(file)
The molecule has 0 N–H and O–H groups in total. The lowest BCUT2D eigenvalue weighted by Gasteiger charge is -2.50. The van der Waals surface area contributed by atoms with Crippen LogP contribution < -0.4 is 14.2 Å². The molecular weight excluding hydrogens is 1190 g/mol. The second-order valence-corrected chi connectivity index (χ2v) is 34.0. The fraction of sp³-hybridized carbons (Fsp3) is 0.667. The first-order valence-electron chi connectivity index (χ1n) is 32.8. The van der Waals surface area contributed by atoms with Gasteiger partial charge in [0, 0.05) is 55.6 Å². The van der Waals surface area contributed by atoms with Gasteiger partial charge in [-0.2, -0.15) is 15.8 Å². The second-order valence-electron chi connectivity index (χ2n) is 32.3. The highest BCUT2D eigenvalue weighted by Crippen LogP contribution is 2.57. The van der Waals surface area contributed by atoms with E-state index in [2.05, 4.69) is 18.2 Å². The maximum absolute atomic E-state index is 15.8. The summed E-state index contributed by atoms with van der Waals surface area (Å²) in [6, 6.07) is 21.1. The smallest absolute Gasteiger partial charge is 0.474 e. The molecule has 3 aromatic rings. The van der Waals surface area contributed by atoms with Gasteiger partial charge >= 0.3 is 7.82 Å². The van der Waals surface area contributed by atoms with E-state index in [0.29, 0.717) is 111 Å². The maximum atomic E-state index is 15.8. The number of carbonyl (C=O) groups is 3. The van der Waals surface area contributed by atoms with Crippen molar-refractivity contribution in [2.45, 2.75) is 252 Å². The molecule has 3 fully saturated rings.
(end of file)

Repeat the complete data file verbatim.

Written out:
The molecule has 0 N–H and O–H groups in total. The lowest BCUT2D eigenvalue weighted by Gasteiger charge is -2.50. The van der Waals surface area contributed by atoms with Crippen LogP contribution < -0.4 is 14.2 Å². The molecular weight excluding hydrogens is 1190 g/mol. The second-order valence-corrected chi connectivity index (χ2v) is 34.0. The fraction of sp³-hybridized carbons (Fsp3) is 0.667. The first-order valence-electron chi connectivity index (χ1n) is 32.8. The van der Waals surface area contributed by atoms with Gasteiger partial charge in [0, 0.05) is 55.6 Å². The van der Waals surface area contributed by atoms with Gasteiger partial charge in [-0.2, -0.15) is 15.8 Å². The second-order valence-electron chi connectivity index (χ2n) is 32.3. The highest BCUT2D eigenvalue weighted by Crippen LogP contribution is 2.57. The van der Waals surface area contributed by atoms with E-state index in [2.05, 4.69) is 18.2 Å². The maximum absolute atomic E-state index is 15.8. The summed E-state index contributed by atoms with van der Waals surface area (Å²) in [6, 6.07) is 21.1. The smallest absolute Gasteiger partial charge is 0.474 e. The molecule has 3 aromatic rings. The van der Waals surface area contributed by atoms with Gasteiger partial charge >= 0.3 is 7.82 Å². The van der Waals surface area contributed by atoms with E-state index in [0.29, 0.717) is 111 Å². The maximum atomic E-state index is 15.8. The number of carbonyl (C=O) groups is 3. The van der Waals surface area contributed by atoms with Crippen molar-refractivity contribution in [2.45, 2.75) is 252 Å². The molecule has 3 fully saturated rings.